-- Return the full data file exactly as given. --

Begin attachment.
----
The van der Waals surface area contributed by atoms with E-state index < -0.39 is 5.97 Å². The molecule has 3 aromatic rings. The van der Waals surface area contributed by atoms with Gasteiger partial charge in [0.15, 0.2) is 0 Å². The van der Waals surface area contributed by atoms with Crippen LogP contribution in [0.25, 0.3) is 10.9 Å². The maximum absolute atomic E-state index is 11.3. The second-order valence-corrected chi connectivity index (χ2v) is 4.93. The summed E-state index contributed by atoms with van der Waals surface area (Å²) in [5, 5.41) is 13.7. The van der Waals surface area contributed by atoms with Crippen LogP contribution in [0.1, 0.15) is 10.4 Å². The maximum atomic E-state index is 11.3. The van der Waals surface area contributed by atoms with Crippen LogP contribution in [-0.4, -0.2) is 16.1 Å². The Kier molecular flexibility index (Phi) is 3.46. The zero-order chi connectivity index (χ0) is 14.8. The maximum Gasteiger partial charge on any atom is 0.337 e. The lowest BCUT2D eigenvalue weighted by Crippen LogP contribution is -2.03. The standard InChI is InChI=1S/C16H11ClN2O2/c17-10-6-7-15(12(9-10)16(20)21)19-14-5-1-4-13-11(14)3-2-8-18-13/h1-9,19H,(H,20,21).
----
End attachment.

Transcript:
The van der Waals surface area contributed by atoms with E-state index < -0.39 is 5.97 Å². The molecule has 3 aromatic rings. The van der Waals surface area contributed by atoms with Gasteiger partial charge in [0.15, 0.2) is 0 Å². The van der Waals surface area contributed by atoms with Crippen LogP contribution in [0.25, 0.3) is 10.9 Å². The maximum absolute atomic E-state index is 11.3. The second-order valence-corrected chi connectivity index (χ2v) is 4.93. The summed E-state index contributed by atoms with van der Waals surface area (Å²) in [5, 5.41) is 13.7. The van der Waals surface area contributed by atoms with Crippen LogP contribution in [0.1, 0.15) is 10.4 Å². The maximum atomic E-state index is 11.3. The van der Waals surface area contributed by atoms with Crippen LogP contribution in [-0.4, -0.2) is 16.1 Å². The Kier molecular flexibility index (Phi) is 3.46. The zero-order chi connectivity index (χ0) is 14.8. The maximum Gasteiger partial charge on any atom is 0.337 e. The lowest BCUT2D eigenvalue weighted by Crippen LogP contribution is -2.03. The standard InChI is InChI=1S/C16H11ClN2O2/c17-10-6-7-15(12(9-10)16(20)21)19-14-5-1-4-13-11(14)3-2-8-18-13/h1-9,19H,(H,20,21).